Republican gubernatorial candidate, Joe Gschwendtner, recently released his "Vision for Colorado 2014". Do not be deceived at the length of this plan, there is a lot of empty promises that without a doubt, cannot be accomplished the way he talks. There’s many goals that seem appealing to the voter, 4% unemployment rate, cutting failing Colorado schools in half, unleashing our energy economy, cutting the $18.2 billion budget by $1 billion. However, with a vague plan and lack of detail, it does not seem possible any of that would happen in a Gschwendtner administration. My personal favorite quote in the plan is “something must be done”. I’ve heard that one before.
The plan is clear that Joe knows the current statistics, facts, rates, etc. The plan is mostly just that, what is happening now and not what Joe will do. When Joe does actually say what he plans to accomplish, he rarely includes how, mostly leaving behinds comments of “bi-partisan” solutions, or reaching agreements, or negotiating, but not what Joe is actually going to push specifically to fix Colorado’s economy, education or anything else.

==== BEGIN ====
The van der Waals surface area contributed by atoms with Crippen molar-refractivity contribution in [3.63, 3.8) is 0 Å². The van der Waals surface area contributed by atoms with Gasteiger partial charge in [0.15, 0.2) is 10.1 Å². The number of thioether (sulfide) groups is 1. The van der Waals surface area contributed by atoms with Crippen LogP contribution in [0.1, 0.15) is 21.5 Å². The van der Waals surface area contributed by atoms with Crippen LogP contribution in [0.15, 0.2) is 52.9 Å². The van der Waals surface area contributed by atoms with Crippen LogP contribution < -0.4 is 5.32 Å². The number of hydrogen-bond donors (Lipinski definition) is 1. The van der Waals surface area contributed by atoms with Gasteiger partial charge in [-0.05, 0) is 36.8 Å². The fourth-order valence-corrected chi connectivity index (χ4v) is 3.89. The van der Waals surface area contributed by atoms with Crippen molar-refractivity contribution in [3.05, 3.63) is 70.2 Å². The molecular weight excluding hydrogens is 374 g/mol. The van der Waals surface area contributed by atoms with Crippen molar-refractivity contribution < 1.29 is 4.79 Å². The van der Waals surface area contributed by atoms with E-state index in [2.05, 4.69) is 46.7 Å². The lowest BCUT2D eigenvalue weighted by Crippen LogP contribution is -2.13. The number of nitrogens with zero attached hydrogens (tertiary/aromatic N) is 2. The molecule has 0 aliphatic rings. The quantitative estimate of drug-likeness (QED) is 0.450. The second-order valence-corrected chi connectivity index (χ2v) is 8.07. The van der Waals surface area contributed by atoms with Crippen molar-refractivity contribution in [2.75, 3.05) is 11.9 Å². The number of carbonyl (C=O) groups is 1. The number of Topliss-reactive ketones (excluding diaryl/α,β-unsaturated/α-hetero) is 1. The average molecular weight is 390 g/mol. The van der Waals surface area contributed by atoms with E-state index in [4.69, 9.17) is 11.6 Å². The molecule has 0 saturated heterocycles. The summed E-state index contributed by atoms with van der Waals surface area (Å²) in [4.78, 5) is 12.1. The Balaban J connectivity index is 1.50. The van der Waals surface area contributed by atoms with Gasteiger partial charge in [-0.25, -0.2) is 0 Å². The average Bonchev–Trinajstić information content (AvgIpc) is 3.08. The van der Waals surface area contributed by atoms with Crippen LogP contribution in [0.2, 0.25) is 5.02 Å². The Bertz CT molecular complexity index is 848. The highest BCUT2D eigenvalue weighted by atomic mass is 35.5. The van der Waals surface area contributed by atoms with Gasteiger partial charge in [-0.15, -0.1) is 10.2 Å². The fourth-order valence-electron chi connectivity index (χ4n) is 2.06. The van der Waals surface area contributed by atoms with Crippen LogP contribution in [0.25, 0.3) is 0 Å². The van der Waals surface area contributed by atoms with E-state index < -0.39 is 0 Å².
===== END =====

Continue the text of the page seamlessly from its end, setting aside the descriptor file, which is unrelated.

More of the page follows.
For instance, the only detail Joe includes in improving public education is “We will do whatever it takes so that our children get the best education.” Isn’t that what the last guy said? How about the guy before and the guy before that? This is the same typical talk of politicians that care more about getting into office, then actually have a vision and agenda of what they want to accomplish, to change, to improve while in that office.
While negotiating is a great technique, while some ideas won’t be brought up until in office and while leadership means being able to adapt at times, why should Colorado vote for a guy that does not have specific solutions in mind to improving Colorado? I don’t know a candidate in any race in Colorado that has said “I want our schools to fail.” So by saying you’ll do what it takes to succeed is exactly what everyone else has said in the race so far.
If Joe wants to set himself apart from the herd and get on the ballot or even win this thing, he needs to make the choice clear between vision and unorganized, “typical” political types. Joe Gschwendtner failed to do that in his 2014 Vision.